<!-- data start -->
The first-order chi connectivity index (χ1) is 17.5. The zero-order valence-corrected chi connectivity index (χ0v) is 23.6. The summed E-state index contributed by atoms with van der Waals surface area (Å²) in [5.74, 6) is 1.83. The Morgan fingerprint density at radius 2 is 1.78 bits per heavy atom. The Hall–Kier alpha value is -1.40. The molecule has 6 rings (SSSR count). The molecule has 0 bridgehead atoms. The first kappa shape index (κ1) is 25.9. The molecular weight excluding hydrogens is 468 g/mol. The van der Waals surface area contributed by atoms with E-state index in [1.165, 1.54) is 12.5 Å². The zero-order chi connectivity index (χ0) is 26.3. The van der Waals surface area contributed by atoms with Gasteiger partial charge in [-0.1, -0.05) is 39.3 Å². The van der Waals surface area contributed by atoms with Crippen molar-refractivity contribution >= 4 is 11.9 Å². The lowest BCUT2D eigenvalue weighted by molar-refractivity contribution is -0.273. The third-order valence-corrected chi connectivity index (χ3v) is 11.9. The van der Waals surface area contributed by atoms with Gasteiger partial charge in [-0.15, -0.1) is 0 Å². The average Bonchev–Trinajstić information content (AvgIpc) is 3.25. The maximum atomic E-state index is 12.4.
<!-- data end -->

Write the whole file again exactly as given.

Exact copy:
The first-order chi connectivity index (χ1) is 17.5. The zero-order valence-corrected chi connectivity index (χ0v) is 23.6. The summed E-state index contributed by atoms with van der Waals surface area (Å²) in [5.74, 6) is 1.83. The Morgan fingerprint density at radius 2 is 1.78 bits per heavy atom. The Hall–Kier alpha value is -1.40. The molecule has 6 rings (SSSR count). The molecule has 0 bridgehead atoms. The first kappa shape index (κ1) is 25.9. The molecular weight excluding hydrogens is 468 g/mol. The van der Waals surface area contributed by atoms with E-state index in [1.165, 1.54) is 12.5 Å². The zero-order chi connectivity index (χ0) is 26.3. The van der Waals surface area contributed by atoms with Gasteiger partial charge in [-0.1, -0.05) is 39.3 Å². The van der Waals surface area contributed by atoms with Crippen molar-refractivity contribution >= 4 is 11.9 Å². The lowest BCUT2D eigenvalue weighted by molar-refractivity contribution is -0.273. The third-order valence-corrected chi connectivity index (χ3v) is 11.9. The van der Waals surface area contributed by atoms with Gasteiger partial charge in [-0.15, -0.1) is 0 Å². The average Bonchev–Trinajstić information content (AvgIpc) is 3.25. The maximum atomic E-state index is 12.4.